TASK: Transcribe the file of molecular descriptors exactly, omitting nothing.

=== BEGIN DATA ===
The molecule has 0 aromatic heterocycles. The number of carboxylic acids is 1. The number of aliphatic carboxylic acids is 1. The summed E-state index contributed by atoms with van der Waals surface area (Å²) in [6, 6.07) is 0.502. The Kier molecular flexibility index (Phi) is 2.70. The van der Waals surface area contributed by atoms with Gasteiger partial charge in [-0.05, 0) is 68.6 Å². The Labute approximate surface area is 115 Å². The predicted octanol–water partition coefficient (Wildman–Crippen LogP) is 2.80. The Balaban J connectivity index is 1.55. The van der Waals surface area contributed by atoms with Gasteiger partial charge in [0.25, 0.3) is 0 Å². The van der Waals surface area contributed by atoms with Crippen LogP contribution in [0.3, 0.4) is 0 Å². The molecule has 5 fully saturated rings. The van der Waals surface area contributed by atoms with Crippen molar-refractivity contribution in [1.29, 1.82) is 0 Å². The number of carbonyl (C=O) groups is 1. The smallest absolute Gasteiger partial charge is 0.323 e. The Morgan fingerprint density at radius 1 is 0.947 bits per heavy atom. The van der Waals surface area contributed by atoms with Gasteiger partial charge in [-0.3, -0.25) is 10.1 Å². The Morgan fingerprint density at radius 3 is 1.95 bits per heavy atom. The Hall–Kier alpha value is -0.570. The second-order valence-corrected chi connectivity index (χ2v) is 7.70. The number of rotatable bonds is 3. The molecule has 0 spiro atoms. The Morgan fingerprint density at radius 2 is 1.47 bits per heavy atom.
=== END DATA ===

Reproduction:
The molecule has 0 aromatic heterocycles. The number of carboxylic acids is 1. The number of aliphatic carboxylic acids is 1. The summed E-state index contributed by atoms with van der Waals surface area (Å²) in [6, 6.07) is 0.502. The Kier molecular flexibility index (Phi) is 2.70. The van der Waals surface area contributed by atoms with Gasteiger partial charge in [-0.05, 0) is 68.6 Å². The Labute approximate surface area is 115 Å². The predicted octanol–water partition coefficient (Wildman–Crippen LogP) is 2.80. The Balaban J connectivity index is 1.55. The van der Waals surface area contributed by atoms with Gasteiger partial charge in [0.25, 0.3) is 0 Å². The van der Waals surface area contributed by atoms with Crippen LogP contribution in [0.3, 0.4) is 0 Å². The molecule has 5 fully saturated rings. The van der Waals surface area contributed by atoms with Crippen molar-refractivity contribution in [1.29, 1.82) is 0 Å². The number of carbonyl (C=O) groups is 1. The smallest absolute Gasteiger partial charge is 0.323 e. The Morgan fingerprint density at radius 1 is 0.947 bits per heavy atom. The van der Waals surface area contributed by atoms with Gasteiger partial charge in [-0.3, -0.25) is 10.1 Å². The Morgan fingerprint density at radius 3 is 1.95 bits per heavy atom. The Hall–Kier alpha value is -0.570. The second-order valence-corrected chi connectivity index (χ2v) is 7.70. The number of rotatable bonds is 3. The molecule has 0 spiro atoms. The Morgan fingerprint density at radius 2 is 1.47 bits per heavy atom.